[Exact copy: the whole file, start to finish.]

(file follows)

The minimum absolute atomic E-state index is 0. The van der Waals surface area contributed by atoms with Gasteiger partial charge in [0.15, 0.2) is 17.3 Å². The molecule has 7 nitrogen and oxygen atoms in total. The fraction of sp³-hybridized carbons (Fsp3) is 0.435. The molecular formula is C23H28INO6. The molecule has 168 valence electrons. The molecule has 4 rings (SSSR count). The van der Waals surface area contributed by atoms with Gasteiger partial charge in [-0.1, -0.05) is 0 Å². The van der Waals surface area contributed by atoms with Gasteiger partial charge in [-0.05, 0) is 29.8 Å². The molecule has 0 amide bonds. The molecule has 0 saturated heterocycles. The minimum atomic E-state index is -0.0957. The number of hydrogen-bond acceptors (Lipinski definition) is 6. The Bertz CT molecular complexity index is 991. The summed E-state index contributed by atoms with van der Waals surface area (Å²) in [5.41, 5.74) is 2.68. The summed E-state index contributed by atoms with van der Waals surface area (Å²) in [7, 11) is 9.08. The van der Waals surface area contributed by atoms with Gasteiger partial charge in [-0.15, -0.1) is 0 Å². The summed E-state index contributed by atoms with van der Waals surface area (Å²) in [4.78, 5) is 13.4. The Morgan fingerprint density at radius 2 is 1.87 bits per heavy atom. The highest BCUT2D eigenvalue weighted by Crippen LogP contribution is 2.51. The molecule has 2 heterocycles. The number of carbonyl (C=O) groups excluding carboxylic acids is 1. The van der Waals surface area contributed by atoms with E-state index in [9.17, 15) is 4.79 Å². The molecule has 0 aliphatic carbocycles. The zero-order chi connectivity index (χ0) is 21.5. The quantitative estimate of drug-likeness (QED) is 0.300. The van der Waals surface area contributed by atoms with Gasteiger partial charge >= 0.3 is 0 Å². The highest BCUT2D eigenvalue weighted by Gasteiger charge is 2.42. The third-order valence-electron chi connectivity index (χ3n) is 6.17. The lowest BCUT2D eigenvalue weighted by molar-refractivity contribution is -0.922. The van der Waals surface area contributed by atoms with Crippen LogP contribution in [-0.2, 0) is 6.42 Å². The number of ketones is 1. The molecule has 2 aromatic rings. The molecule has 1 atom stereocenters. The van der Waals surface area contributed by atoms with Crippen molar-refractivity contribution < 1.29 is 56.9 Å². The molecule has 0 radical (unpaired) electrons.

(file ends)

The minimum absolute atomic E-state index is 0. The van der Waals surface area contributed by atoms with Gasteiger partial charge in [0.15, 0.2) is 17.3 Å². The molecule has 7 nitrogen and oxygen atoms in total. The fraction of sp³-hybridized carbons (Fsp3) is 0.435. The molecular formula is C23H28INO6. The molecule has 168 valence electrons. The molecule has 4 rings (SSSR count). The van der Waals surface area contributed by atoms with Gasteiger partial charge in [-0.1, -0.05) is 0 Å². The van der Waals surface area contributed by atoms with Gasteiger partial charge in [-0.05, 0) is 29.8 Å². The molecule has 0 amide bonds. The molecule has 0 saturated heterocycles. The minimum atomic E-state index is -0.0957. The number of hydrogen-bond acceptors (Lipinski definition) is 6. The Bertz CT molecular complexity index is 991. The summed E-state index contributed by atoms with van der Waals surface area (Å²) in [5.41, 5.74) is 2.68. The summed E-state index contributed by atoms with van der Waals surface area (Å²) in [7, 11) is 9.08. The van der Waals surface area contributed by atoms with Gasteiger partial charge in [-0.15, -0.1) is 0 Å². The summed E-state index contributed by atoms with van der Waals surface area (Å²) in [4.78, 5) is 13.4. The Morgan fingerprint density at radius 2 is 1.87 bits per heavy atom. The highest BCUT2D eigenvalue weighted by Crippen LogP contribution is 2.51. The molecule has 2 heterocycles. The number of carbonyl (C=O) groups excluding carboxylic acids is 1. The van der Waals surface area contributed by atoms with E-state index in [9.17, 15) is 4.79 Å². The molecule has 0 aliphatic carbocycles. The zero-order chi connectivity index (χ0) is 21.5. The quantitative estimate of drug-likeness (QED) is 0.300. The van der Waals surface area contributed by atoms with Gasteiger partial charge >= 0.3 is 0 Å². The highest BCUT2D eigenvalue weighted by Gasteiger charge is 2.42. The third-order valence-electron chi connectivity index (χ3n) is 6.17. The lowest BCUT2D eigenvalue weighted by molar-refractivity contribution is -0.922. The van der Waals surface area contributed by atoms with Crippen LogP contribution in [-0.2, 0) is 6.42 Å². The number of ketones is 1. The molecule has 2 aromatic rings. The molecule has 1 atom stereocenters. The van der Waals surface area contributed by atoms with Crippen molar-refractivity contribution < 1.29 is 56.9 Å². The molecule has 0 radical (unpaired) electrons.